Software-Defined Networking (SDN) startup Pica8 has won a deal to supply white-box switches to build the network fabric at the TouIX Internet exchange, based in Toulouse, France. The Pica8 white boxes will replace Cisco equipment in the deal, according to a TouIX technology expert.
It’s a small deal, but it may be indicative of SDN’s appeal to Internet exchanges. Marc Bruyere, researcher at LAAS CNRS and one of the technology developers for TouIX, said Pica8’s Open Flow-based switches provided better performance, cleaner management, and the capability to enable Web-based provisioning for customers.
“We really are vendor agnostic, that’s what we wanted,” said Bruyere in an interview with The Rayno Report. “Now we can buy from Pica8, Quanta, and other [white-box vendors] in the future.”
The white boxes will be used in a Top of Rack (ToR) configuration and will handle customer connectivity and BGP peering at the Internet exchange, which currently has nine members.
Bruyere said that traditional switches from Cisco were too difficult to manage and provision, requiring engineers that understood the Cisco Command Line Interface (CLI). With the Pica8 switches and REST APIs, TouIX can now set up Web provisioning for customers to access the exchange.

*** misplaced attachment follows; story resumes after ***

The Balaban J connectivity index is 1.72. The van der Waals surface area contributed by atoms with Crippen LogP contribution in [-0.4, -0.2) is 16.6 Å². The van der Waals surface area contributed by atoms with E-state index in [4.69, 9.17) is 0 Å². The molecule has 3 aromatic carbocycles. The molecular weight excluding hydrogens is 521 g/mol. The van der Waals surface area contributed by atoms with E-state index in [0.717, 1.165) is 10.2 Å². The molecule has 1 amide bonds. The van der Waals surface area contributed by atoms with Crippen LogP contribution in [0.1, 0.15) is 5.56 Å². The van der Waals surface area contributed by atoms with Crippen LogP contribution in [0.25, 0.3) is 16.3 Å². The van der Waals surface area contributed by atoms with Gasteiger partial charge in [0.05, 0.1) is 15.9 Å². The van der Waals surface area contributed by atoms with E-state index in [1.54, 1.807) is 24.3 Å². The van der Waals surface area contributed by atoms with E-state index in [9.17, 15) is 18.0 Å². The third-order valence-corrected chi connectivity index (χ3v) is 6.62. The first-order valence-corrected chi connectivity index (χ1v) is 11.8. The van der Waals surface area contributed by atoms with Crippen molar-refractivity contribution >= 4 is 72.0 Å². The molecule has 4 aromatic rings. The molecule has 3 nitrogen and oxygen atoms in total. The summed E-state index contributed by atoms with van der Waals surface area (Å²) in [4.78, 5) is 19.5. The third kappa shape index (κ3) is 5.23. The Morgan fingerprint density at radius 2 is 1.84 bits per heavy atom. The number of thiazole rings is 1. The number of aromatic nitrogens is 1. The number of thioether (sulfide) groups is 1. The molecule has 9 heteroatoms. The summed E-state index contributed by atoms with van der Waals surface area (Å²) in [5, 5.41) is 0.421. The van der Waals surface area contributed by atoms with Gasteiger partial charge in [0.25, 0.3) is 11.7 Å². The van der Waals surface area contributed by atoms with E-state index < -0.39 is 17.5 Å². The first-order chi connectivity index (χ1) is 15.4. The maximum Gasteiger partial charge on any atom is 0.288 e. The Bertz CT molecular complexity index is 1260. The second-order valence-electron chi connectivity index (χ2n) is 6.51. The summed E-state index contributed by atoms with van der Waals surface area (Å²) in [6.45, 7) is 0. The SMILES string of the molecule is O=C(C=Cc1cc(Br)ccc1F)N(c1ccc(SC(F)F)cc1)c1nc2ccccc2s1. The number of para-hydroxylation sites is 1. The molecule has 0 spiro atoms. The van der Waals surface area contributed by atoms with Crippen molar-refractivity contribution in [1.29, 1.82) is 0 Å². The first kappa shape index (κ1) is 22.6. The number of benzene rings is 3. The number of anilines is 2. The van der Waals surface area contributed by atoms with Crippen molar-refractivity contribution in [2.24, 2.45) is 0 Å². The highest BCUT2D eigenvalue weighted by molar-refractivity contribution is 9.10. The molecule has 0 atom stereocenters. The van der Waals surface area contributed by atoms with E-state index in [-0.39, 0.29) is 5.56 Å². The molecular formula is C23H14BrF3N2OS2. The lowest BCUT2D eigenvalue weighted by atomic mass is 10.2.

Another big driver of the deal was the need to eliminate “broadcast storms,” a side effect of setting up traditional Ethernet switches, which generate lots of network traffic when broadcasting domain and MAC addressing information.
Bruyere said that SDN circumvents the problems with broadcast storms by simplifying the network and allowing a central SDN controller to manage network configurations. He believes the SDN deployment is also more secure.
“We can evolve big switches in the core with the design, we can scale and grow, and there is no broadcast side effect,” Bruyere told us.
The deployment will consist of three Pica8 3290 switches, which provide 48 1 Gbit/s ports and four 10 Gbit/s ports. They will replace Cisco 3750 switches.
While the deal is tiny in the scheme of things, Bruyere thinks it’s one to watch because other large Internet exchanges are looking at SDN technology to replace traditional switches and routers. He says SDN pilot projects are underway at places such as Amsterdam Internet Exchange (AMS-IX) and the European Internet Exchange (Euro IX).